Specifically to your confusion with Scalia's statement, Scalia's belief is that if the Founding Fathers wanted to say "Capital Punishment should be unconstitutional" they had ample space to say that in the Constitution. They were well aware of it and did not have a problem with it. Additionally, Originalism doesn't just look at the text of the constitution, but other historical sources to provide insight into the drafting in the minds of the people who wrote the constitution. Such documents include the Federalist Papers (which went into depth about the meaning of each article and it's limits) the Anti-Federalist Papers (A critique that pointed out flaws in the unamend Constitution and lead to the creation of the Bill of Rights Amendments), and other writings by the framers where they talk at length about what they meant when they wrote the thing (A universal trick to get any writer to talk to you is ask them about their works... getting to shut up is now the hard part.).
As it follows, not only is there no mention of Capital Punishment in the Constitution and it was a form of punishment common to the time, and likely there were some communication on the subject in other matters, there is likely a historical record that leads to the conclusion that it is not "cruel and unusual". A textualist look would point out that "unusual" means if it's not a usual punishment for the crime and it is cruel, it is unconstitutional. But what's more important is the word "and" because it allows for a punishment that is not cruel but is "unusual" (A judge making juvenile offenders hold up signs identifying the crime they committed in lieu of sending them to Juvvie is unusual, but hardly cruel compared to involving juvenile corrections) or if the punishment is cruel but quite common (capital punishment) it's okay to be constitutional. The preceeding clause about excessive fines and bail also limits the application as Capital Punishment might be acceptable for those who commit pre-meditated murder, but no pro-Capitol Punishment advocate will debate that it's use for Jay Walking is beyond excessive, if not cruel and unusual.
Historical context standards aren't just used here as the latest ruling on gun control laws requires the state to show that restrictions must have historical basis for enacting (i.e. you have to show that the restriction of a certain gun or gun accessory has a similar historical precedence.).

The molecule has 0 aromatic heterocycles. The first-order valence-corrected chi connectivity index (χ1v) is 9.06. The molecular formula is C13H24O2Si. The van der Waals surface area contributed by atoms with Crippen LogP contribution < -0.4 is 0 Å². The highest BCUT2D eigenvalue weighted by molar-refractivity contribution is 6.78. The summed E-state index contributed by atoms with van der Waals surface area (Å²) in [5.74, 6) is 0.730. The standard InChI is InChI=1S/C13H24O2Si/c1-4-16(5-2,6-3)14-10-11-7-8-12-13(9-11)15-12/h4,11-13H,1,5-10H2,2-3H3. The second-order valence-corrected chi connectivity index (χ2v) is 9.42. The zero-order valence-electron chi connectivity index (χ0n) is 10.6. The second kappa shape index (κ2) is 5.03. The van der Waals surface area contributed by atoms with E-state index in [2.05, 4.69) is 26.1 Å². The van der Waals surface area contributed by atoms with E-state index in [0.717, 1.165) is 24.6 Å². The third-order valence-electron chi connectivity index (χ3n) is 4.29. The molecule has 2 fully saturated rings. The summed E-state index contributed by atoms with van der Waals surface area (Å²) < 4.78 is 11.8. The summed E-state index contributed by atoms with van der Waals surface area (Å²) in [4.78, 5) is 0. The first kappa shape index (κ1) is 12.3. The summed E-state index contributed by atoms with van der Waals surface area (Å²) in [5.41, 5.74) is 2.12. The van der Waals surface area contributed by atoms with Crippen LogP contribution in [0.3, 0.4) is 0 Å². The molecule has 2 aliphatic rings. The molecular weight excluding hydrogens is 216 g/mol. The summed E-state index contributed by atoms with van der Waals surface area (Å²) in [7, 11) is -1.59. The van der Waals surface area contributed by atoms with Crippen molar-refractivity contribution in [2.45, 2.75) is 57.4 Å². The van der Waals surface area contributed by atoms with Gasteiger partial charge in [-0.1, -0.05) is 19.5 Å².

And that isn't to say the definition of "cruel and unusual" cannot change over time. While a staple sight in Colonial period pieces, the use of the pillory was largely abolished in the United States in 1826 to relatively little fanfare (and certainly well before it rose to SCOTUS making a decision on it.). The nature of what is considered "Fighting Words" is defined more by the courts by what it is not than what it is (suffice to say, aside from the case that introduced the term, every case involving Fighting Word Doctrine has been ruled to not be an example of the doctrine). And the protections provided by the Third Amendment were against intrusion so beyond the pale of the people that to this day no SCOTUS case has decided an issue related to the 3rd Amendment (Quartering of Soldiers if you didn't know).
Proponents of Originalism take the state of the world at the time it was written and what the common usage of the word was. The logic to assume otherwise is like saying that one should read the line of Hamlet "Get Thee to a Nunnery" as Hamlet telling Ophelia to join a convent... when his usage and intent track much more with the fact that when it was written, "Nunnery" was slang for "Whore House". Or for a more recent one, that Fred Flinstones and Barney Rubble were actually lovers with Wilma and Betty being their respected Beards... because when your with the Flinestones, you'll have a gay ol' time. Just because the way a word is used changed, does not diminish that it's common usage in the contemporary time changes.